26 July, 2002
We are at BC 6. That means that this is our 6th station in Barrow Canyon. Due to the depth of 2000 meters, the sloping canyon walls, and the loss of several hours to helicopter operations, the station has already taken nearly 35 hours. The multi-Haps core is the next to the last sampling procedure and we are in the process of sending the Haps core down one more time. Iím working on my journal while we wait to get back to the correct depth for a third try. We need six of the eight cores we would usually get from two trips to the bottom. However, the first try came up with two empty core tubes, and the Haps never tripped (released the coring buckets) on the second trip. Itís important to get all the required information at each station; thatís why weíre going to try again. Hopefully by tomorrow Iíll have a series of pictures of the Haps core process for you. It was a good day for pictures as the sun came out for the first time in several days. Despite the snow flurries in the air, it felt positively balmy outside. Either Iím getting used to the Arctic weather, or it is just so beautiful that I donít notice the cold as much.
Today I spoke with Matt Cottrell and Rex Malstrom from the University of Delaware. Matt is an associate scientist in the College of Marine Studies, and he is working with David Kirchman, also from the University of Delaware. Whenever I am collecting water from the CTD cast, I always see Matt there. He collects water from five depths, three in the photic zone (remember that photo means light) and two from below the photic zone where light does not penetrate. He then splits each sample into three sub samples which he will incubate (put them into an environment where they can grow) for one, two, or three days. Since he is looking at the decrease in oxygen, he will incubate his samples in the dark so no new oxygen will be formed by any phytoplankton (plant like organisms that produce oxygen through photosynthesis) in the sample. The reason Matt is measuring the decrease in oxygen is to get an idea of the bacterial population in the depth of water from which he sampled. Bacteria are truly everywhere in our environment, and the Arctic Ocean is no exception. As a matter of fact, bacterial consumption is responsible for about one-half of the measured decrease in oxygen!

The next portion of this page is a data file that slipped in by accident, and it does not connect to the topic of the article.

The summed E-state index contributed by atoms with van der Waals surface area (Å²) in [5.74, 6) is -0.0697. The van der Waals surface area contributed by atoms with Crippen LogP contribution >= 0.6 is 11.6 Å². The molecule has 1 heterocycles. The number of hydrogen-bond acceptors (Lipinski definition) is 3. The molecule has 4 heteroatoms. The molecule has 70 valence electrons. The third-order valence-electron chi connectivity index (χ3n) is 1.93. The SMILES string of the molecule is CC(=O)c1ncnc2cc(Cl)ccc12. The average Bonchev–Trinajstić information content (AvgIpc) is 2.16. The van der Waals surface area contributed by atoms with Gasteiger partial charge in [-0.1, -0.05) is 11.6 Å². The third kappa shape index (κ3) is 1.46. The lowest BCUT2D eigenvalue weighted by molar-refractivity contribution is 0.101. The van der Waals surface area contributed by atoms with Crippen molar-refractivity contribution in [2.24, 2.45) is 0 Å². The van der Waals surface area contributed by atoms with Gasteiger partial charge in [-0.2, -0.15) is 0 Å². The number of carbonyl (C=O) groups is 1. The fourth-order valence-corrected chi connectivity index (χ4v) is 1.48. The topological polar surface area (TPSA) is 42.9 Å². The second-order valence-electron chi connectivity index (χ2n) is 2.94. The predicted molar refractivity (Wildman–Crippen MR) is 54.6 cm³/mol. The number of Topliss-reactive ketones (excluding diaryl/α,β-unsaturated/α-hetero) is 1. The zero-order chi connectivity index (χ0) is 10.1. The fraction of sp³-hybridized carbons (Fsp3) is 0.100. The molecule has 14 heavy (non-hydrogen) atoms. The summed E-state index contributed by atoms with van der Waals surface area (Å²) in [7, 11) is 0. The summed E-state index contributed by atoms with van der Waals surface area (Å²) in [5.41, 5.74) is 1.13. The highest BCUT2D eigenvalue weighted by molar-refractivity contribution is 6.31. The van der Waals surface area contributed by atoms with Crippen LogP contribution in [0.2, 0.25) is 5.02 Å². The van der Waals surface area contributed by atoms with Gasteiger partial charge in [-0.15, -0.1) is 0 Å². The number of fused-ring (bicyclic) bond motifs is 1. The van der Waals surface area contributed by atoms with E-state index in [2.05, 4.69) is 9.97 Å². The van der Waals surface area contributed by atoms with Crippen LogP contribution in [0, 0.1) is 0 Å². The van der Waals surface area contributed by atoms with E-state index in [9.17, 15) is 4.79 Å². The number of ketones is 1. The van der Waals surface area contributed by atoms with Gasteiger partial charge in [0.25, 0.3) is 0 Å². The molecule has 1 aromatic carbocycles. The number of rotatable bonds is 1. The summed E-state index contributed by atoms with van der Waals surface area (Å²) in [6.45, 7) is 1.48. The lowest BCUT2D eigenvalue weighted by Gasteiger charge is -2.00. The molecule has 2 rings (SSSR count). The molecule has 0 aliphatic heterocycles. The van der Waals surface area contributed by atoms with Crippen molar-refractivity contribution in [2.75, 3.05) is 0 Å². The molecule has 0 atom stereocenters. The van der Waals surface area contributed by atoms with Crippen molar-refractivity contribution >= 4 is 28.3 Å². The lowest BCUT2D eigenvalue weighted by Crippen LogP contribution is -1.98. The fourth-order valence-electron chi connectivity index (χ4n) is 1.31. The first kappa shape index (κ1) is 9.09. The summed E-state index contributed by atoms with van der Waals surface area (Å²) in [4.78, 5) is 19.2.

Rexís project is related to Mattís because Rex is trying to find out the number of bacteria and how fast they are growing. He also takes samples to be analyzed later to identify what specific kinds of bacteria he has in his samples. Bacteria are the most abundant organisms in the ocean! Measure out one milliliter of water (about 10 drops) and you would find about a million bacteria! Bacteria help to turn the carbon in organic (living) matter back to carbon dioxide (CO2) by breathing in oxygen and breathing out the CO2 as they break down their food. About 50% of the carbon that is ďfixedĒ by phytoplankton (they take the CO2, an inorganic molecule, and turn it into a form of carbon that organisms can use) goes into the microbial loop (micro = tiny, bio = life) this way. The bacteria turn dissolved organic matter back into CO2 or into more bacteria. By measuring the number of bacteria present, Rex hopes to tell how much CO2 the bacteria produce. Rex filters his water sample through an extremely fine filter to remove the bacteria. He then treats the bacteria so they glow in the dark and he can count them under a microscope. Because very little is known about the kinds of bacteria that live in the Arctic Ocean, Rex is also collecting samples to take back for identification. Lastly, Rex is trying to determine how quickly the bacteria are growing by measuring protein synthesis (building) and DNA synthesis and calculating to get a growth rate. (My students should understand why this would be a good measure to determine growth.)
Although it took many hours to complete this station, everyone was able to get the samples they needed. At 3000 meters, our next station will be the deepest one yet. It will be another very long station. Think of people like Matt who has samples that must be incubated for one, two or three days before he can analyze them. He is very grateful that we have a bit of extra time over the next day or two. Even with the extra time, he wonít get completely caught up, but he will be closer.
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